It will essentially “cast Theatre Y as the guest and our ‘audience’ as the guides. So the bulk of your experience is a conversation with a stranger that we are curating and guiding you through,” Lorraine says, adding, “The text is mostly yours. You bring your own theater.”

The irony of city planners like Daniel Burnham creating these boulevards to make the city walkable, versus the reality that they are not seen as walkable today, is not lost on Lorraine. “We’re doing this project because we can’t,” she says, in recognition of the present difficulties with walkability, and adds, “We are not pretending that the city belongs to us in some colonizing way, but to recognize that it’s not acceptable that the residents of these communities can’t walk their own boulevards. YOU ARE HERE is acknowledging that we are the guests, that we need to be invited and guided through these neighborhoods and that we are there to listen, essentially.”

This is the opposite of how they approached their 2019 iteration of The Camino Project. “We were giving ourselves the microphone and making declarations to our city,” Lorraine says. “Any kind of declaration to our city doesn’t feel quite appropriate anymore, so we needed to invert the model and create a container to listen to the public. So, this is really the opposite production in some way.”

YOU ARE HERE will be directed by Lorraine with choreography by Serbia-based Heni Varga. The entire project will be documented by Worldview Solutions, a social enterprise spin-off of WBEZ headed by host Jerome McDonnell and senior producer Steve Bynum that seeks to carry forward the mission of the radio show Worldview without WBEZ. Documenting The Camino Project will be their first project, notes Lorraine. It will also be documented by National Geographic‘s Out of Eden Walk-Chicago, and by Berlin-based Nigerian photographer Akinbode Akinbiyi, also known as Bode.

8/21-9/26; see for schedule of tours and reservations; free for neighborhood residents (nonresidents encouraged to purchase a Theatre Y membership for $60 annually or $5/month sustaining membership).

“Pilgrimage has a rhythm that is so beautiful,” Bode says, “and theater tells us something peculiar and particular about our lives.” Cited in articles as having “the wanderer’s gaze,” Bode documents city life through his black-and-white photography in cities like Lagos, Nigeria, where he captures lives impacted by racism and colonialism. He was presenting his work at a photography exhibit with the Chicago Architecture Biennial in 2019 and more recently at the Museum of Contemporary Photography in Chicago when he came to Lorraine’s attention. They connected immediately and she invited him to document the pilgrimage.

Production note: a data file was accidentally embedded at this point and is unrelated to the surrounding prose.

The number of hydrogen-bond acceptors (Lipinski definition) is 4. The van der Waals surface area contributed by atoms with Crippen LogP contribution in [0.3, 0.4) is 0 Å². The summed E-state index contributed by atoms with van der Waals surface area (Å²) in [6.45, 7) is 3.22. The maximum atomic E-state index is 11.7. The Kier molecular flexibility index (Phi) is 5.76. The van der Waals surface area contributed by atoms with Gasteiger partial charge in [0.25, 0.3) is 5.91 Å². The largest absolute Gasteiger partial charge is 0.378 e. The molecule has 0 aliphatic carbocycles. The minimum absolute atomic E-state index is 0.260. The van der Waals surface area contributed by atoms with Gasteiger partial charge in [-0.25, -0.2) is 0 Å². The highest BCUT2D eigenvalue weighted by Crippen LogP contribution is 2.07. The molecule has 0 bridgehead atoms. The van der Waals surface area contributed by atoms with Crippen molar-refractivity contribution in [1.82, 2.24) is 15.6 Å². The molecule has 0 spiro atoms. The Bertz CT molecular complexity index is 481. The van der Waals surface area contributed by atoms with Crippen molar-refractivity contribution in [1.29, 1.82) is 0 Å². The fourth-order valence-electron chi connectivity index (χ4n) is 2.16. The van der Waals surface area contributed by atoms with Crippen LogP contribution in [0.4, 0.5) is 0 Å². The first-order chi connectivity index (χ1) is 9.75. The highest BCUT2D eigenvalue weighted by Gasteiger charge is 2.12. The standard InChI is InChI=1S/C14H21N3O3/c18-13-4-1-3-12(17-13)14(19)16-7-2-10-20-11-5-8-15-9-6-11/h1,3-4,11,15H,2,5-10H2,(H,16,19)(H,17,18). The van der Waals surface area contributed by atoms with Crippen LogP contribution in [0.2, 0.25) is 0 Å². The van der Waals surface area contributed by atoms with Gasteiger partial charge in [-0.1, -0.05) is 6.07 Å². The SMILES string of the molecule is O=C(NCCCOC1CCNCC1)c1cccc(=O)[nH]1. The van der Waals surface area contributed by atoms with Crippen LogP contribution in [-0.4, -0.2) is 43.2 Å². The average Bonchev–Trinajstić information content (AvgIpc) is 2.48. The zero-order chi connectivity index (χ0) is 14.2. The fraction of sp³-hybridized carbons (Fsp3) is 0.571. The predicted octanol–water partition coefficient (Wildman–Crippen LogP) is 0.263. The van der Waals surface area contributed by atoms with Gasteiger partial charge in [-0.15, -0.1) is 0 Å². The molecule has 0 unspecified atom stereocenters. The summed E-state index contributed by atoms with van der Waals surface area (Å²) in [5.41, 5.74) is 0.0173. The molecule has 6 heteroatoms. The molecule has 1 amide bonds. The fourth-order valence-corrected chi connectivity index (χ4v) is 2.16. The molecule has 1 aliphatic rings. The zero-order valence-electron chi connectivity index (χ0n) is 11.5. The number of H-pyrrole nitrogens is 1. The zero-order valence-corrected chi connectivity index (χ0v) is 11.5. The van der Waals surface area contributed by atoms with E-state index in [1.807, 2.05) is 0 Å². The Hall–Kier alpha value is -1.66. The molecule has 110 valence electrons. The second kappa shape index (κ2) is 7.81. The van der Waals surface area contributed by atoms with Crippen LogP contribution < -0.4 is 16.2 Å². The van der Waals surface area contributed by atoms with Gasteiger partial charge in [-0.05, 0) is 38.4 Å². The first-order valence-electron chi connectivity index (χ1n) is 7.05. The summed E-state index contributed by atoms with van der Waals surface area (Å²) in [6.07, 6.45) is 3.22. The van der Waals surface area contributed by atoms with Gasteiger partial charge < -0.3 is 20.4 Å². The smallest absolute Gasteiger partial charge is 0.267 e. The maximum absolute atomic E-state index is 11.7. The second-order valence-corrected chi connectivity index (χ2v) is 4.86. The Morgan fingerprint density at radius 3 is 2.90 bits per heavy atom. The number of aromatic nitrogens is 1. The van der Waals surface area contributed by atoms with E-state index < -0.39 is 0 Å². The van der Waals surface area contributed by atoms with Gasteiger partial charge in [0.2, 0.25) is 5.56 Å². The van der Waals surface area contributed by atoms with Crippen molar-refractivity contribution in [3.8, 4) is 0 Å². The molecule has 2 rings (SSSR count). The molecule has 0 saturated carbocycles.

Walking through neighborhoods on the south and west sides will be a new experience for some, let alone sharing six hours with strangers, but Theatre Y believes people are ready to connect and branch out. “People ask all the time if this is even theater we’re making,” Lorraine says, “and maybe it is, maybe it isn’t, but it’s something that I know we can do as a theater company with our community.”

As part of the documentation, actors will be wearing microphones and recording something like 700 to 940 hours of conversations between Chicagoans, creating a plethora of archival materials. “We’ll have podcasts throughout the year of various conversations, little snippets, and documentary filmmaking,” Lorraine says.

“I think theater in every aspect is about connection. I have the privilege of falling in love with sections of the city that I have never even been to and then hopefully assisting in that process for others as well. It is really thrilling.”